Local Government Association calls for delay to subsidy cut after string of councils cancel solar schemes
The Local Government Association (LGA) has written to energy secretary Chris Huhne urging him to delay plans to halve to the rate of feed-in tariffs (FITs).
The organisation warned that by reducing the subsidy earlier than planned, the government will force councils to pull the plug on thousands of solar panel installations, potentially costing them hundreds of millions of pounds.
It is calling on the government to extend the deadline for the existing rate of subsidy until March 2012, the end of the financial year.
At least four local authorities have already put solar power projects on hold, saying the funding cut renders them financially unviable
Those affected include Leeds council, Reading council, Waltham Forest council and Torbay council.
According to the LGA, many councils have been working flat-out to get solar panels installed before March 2012, in order to take advantage of the full FIT incentives.
If the Government sticks to its new cuts deadline of 12 December, they will have just six weeks to fit the panels and get them signed off by regulator Ofgem.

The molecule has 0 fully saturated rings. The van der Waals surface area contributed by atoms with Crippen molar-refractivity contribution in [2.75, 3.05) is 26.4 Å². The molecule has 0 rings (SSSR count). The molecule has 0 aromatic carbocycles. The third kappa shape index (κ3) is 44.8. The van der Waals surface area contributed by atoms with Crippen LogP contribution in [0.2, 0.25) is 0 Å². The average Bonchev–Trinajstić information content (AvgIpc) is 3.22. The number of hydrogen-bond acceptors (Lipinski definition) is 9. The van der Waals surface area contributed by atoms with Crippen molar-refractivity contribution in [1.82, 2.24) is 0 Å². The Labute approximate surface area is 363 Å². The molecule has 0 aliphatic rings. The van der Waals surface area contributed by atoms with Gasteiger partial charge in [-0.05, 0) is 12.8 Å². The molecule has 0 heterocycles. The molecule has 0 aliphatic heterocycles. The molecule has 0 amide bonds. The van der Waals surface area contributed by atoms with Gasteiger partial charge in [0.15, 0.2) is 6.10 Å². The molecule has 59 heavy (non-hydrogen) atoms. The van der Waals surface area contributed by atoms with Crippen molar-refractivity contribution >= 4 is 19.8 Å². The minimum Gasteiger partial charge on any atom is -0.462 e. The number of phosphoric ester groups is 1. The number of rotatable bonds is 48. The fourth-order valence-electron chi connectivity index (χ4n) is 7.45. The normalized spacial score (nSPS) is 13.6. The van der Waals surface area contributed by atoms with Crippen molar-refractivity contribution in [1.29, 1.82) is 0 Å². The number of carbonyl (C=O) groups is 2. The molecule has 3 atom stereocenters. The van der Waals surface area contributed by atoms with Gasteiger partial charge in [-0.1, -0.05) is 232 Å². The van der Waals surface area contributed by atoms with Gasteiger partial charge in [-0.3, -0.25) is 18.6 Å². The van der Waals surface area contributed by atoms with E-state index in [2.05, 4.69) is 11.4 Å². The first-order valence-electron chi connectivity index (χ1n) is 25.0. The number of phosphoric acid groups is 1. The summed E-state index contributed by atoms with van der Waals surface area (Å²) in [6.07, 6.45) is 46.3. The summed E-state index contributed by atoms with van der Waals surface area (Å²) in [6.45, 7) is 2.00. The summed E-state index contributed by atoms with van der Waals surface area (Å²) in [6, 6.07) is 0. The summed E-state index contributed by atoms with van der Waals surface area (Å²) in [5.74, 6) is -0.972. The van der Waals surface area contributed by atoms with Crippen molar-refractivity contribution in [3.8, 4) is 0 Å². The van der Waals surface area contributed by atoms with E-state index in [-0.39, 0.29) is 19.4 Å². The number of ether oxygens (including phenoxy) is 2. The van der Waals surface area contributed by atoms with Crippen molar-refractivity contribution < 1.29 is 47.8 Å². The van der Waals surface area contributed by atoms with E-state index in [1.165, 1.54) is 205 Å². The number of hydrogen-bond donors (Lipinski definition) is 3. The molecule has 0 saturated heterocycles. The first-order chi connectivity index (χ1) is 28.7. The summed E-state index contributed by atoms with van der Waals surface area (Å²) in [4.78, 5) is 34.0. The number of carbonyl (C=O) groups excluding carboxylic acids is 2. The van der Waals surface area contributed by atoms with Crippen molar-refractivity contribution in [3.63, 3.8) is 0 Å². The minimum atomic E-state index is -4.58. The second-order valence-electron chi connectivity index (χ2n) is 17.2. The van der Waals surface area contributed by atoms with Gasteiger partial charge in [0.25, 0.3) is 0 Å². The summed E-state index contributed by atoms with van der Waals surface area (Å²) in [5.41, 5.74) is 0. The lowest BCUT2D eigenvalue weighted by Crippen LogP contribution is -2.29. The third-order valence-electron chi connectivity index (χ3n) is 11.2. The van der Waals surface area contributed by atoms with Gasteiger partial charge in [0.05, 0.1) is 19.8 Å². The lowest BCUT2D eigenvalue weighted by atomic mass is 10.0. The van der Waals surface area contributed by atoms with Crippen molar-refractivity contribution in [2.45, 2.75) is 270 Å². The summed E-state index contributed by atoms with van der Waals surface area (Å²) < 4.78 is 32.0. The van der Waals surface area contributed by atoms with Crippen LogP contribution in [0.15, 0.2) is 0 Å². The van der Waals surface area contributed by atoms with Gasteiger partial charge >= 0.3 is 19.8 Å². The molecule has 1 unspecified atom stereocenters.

Cllr David Parsons, chairman of the LGA environment board and the author of the letter, said: “It’s absolutely imperative that we make sure our residents’ energy bills are safeguarded from runaway schemes which do not provide value for money, but what is happening here is that local councils, and local people, are paying the price for this government department’s mistakes.
“Councils have been spearheading the roll out of solar panels for residents because many families on lower incomes couldn’t afford to do it themselves. Councils weren’t making a profit out of this, but were doing it to help the environment and help people make a difference and bring down their electricity bills.
“To expect councils and the solar industry to deliver projects and have them registered by Ofgem within six weeks is unrealistic and unacceptable. As a result many projects will now be stopped immediately. The costs incurred by councils as a result of this could run into hundreds of millions of pounds.”
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